That motion was to urge the city to have a test well drilled on the east side of town at the same time it was having a test well drilled at Veterans Memorial Park.
Another motion that passed was to have the city obtain an analysis of the aquifers within the city and compare the cost of developing them with the cost of wells that could be drilled within five miles of the city.
Thirteen appointees of the 17-member committee met Thursday at the Event Center for a scheduled 90-minute session.
Two of the members, new appointee Raul Casarez and Jim Crumrine, were given their oaths of office by Deputy City Secretary Emily Espinoza.
Crumrine had been one of the original appointees, but he missed the committee’s first meeting because he was on vacation.
City Manager Deborah Ballí told committee members that they need to focus on finding groundwater sources to supplement the city’s dwindling supply of surface water at the headwaters of Lake Corpus Christi.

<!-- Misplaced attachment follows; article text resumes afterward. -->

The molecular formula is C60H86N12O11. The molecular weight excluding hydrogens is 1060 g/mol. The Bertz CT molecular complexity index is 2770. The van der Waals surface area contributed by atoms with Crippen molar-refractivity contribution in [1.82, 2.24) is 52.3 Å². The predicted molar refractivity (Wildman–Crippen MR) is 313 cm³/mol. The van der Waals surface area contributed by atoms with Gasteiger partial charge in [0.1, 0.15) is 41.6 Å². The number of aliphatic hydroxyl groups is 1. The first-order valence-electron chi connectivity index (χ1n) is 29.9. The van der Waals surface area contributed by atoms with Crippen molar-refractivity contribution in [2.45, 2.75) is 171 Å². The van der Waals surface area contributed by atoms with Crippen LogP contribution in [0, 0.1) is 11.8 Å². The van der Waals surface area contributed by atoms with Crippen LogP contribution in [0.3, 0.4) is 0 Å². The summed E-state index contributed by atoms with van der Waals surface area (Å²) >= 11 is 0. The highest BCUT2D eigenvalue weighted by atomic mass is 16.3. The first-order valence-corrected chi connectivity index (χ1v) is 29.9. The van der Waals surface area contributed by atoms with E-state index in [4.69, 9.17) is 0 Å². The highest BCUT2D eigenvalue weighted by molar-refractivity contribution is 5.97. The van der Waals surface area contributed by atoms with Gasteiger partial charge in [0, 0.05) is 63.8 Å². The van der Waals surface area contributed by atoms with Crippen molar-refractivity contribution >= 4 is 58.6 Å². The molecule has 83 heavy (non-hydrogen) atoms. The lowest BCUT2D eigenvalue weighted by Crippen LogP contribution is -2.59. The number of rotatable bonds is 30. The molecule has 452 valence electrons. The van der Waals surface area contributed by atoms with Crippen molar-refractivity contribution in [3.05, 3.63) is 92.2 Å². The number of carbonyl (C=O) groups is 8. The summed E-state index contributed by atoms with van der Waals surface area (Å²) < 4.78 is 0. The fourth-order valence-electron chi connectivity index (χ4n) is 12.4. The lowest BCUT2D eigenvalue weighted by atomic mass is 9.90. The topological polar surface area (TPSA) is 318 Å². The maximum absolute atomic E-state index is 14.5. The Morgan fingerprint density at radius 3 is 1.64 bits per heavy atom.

That would require the city to develop wells in the Jasper or the Evangeline aquifers or both. She said the George P. Morrill, I Water Treatment Plant could use another clarifier so that it could increase the number of gallons of water it is able to treat and pump to Beeville from Swinney Switch. That would be at least a $2 million project, she said.
But currently the city is looking at the possibility of losing its ability to pump any water from the lake and Nueces River at that site if current weather patterns hold over the Coastal Bend.
Ballí shared a chart with committee members showing that the combined available water in both Lake Corpus Christi and Choke Canyon Reservoir could be down to 25 percent by next month unless weather patterns change.
The chart, prepared by experts for the City of Corpus Christi, showed that would be down to 20 percent by December and to 18 percent by mid-January.
The experts projected that some rainfall on the Frio and Nueces River watersheds could bring the combined lake levels back up to 20 percent by June 2014. But that would drop to 11 percent by November of next year and then down to only 8 percent of total capacity by April 2015.
Ballí said if the city could develop enough wells in town to supply 2 to 3 million gallons of water a day, the treatment plant would not need another clarifier.